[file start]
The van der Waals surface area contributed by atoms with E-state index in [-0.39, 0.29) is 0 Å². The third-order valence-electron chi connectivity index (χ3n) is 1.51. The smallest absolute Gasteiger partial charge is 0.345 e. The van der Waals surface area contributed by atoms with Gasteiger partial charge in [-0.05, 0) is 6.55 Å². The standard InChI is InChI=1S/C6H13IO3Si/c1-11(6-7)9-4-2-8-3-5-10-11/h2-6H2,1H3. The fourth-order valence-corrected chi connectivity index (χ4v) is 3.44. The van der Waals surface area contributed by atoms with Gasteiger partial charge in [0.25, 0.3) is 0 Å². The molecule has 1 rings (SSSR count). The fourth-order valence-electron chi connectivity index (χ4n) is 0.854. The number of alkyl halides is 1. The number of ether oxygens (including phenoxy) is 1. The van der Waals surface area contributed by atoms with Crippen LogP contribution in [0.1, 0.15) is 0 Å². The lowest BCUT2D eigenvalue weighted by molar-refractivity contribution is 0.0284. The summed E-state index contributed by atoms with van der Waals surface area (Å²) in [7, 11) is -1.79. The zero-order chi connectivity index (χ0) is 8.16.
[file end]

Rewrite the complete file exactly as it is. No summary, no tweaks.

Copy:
The van der Waals surface area contributed by atoms with E-state index in [-0.39, 0.29) is 0 Å². The third-order valence-electron chi connectivity index (χ3n) is 1.51. The smallest absolute Gasteiger partial charge is 0.345 e. The van der Waals surface area contributed by atoms with Gasteiger partial charge in [-0.05, 0) is 6.55 Å². The standard InChI is InChI=1S/C6H13IO3Si/c1-11(6-7)9-4-2-8-3-5-10-11/h2-6H2,1H3. The fourth-order valence-corrected chi connectivity index (χ4v) is 3.44. The van der Waals surface area contributed by atoms with Gasteiger partial charge in [0.25, 0.3) is 0 Å². The molecule has 1 rings (SSSR count). The fourth-order valence-electron chi connectivity index (χ4n) is 0.854. The number of alkyl halides is 1. The number of ether oxygens (including phenoxy) is 1. The van der Waals surface area contributed by atoms with Crippen LogP contribution in [0.1, 0.15) is 0 Å². The lowest BCUT2D eigenvalue weighted by molar-refractivity contribution is 0.0284. The summed E-state index contributed by atoms with van der Waals surface area (Å²) in [7, 11) is -1.79. The zero-order chi connectivity index (χ0) is 8.16.